If you chose a Medicare Advantage plan during this year’s enrollment period that ended Dec. 7,
then you have a three-month trial period next year for your selection. If the plan doesn’t meet
your needs, you can switch to another through March 31, 2019.
What changes can you make?
Starting 2019, a new open enrollment period for Medicare Advantage plans will run from
Jan. 1 through March 31. If you’re enrolled in one of these plans, you can make the following
changes during this time.
- Switch to another Medicare Advantage plan.
- Drop your Medicare Advantage plan and enroll in original Medicare, Part A or Part B.
- Sign up for the Medicare Part D Prescription Drug Plan, if you enroll in original Medicare, which doesn’t provide a prescription plan.
Previously, you could only switch from a Medicare Advantage plan to original Medicare and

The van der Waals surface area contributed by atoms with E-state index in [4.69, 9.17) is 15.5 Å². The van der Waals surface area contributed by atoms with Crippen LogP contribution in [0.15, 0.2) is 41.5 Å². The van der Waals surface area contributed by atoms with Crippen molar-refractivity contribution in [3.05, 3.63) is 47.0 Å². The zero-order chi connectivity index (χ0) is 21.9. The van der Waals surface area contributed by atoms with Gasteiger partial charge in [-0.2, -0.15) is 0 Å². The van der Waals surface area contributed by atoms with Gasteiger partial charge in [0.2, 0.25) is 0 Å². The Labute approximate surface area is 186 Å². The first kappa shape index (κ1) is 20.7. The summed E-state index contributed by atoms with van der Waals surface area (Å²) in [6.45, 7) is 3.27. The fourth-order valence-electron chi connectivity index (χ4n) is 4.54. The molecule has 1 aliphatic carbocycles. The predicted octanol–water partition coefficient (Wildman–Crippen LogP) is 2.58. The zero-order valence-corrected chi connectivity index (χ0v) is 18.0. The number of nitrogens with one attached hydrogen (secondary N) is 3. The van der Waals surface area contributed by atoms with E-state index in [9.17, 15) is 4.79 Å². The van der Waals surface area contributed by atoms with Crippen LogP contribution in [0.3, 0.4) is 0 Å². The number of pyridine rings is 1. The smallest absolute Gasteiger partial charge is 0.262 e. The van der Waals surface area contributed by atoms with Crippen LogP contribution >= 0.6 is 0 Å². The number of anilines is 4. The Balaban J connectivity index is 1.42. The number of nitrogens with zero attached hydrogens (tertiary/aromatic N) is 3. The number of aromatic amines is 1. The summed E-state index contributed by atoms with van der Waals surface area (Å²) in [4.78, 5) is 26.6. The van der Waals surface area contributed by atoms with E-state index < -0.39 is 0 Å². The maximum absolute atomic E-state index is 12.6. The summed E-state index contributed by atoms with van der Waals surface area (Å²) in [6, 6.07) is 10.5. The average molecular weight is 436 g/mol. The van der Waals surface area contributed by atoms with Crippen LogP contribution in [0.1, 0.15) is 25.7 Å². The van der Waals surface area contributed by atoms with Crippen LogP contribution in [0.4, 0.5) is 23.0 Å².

Part D from Jan. 1 through Feb. 14. You couldn't choose another Medicare Advantage plan.
The trial period applies to Medicare Advantage plans only. If you’re enrolled in Medicare Parts
A or B – known as original Medicare – you can’t make any changes until the new enrollment
period later in 2019.
What’s Medicare Advantage?
Created in 2003 to offer more options, Medicare Advantage plans are administered by private
insurance providers. Similar to an employee-sponsored health plan, the insurer manages your
care and pays claims on your behalf. With original Medicare, the government pays for your
There are hundreds of Medicare Advantage plans and the ones available to you depend on your
location. Some plans may include benefits that original Medicare doesn’t traditionally provide
such as dental care, vision insurance and gym memberships.
This year, the federal government estimates that more than 36 percent of Medicare recipients
will enroll in a Medicare Advantage plan for 2019, an all-time high. Four in five Medicare
Advantage enrollees who remain in their current plan will have the same or lower premium
next year. Almost half of enrollees in their current plan will have no premium.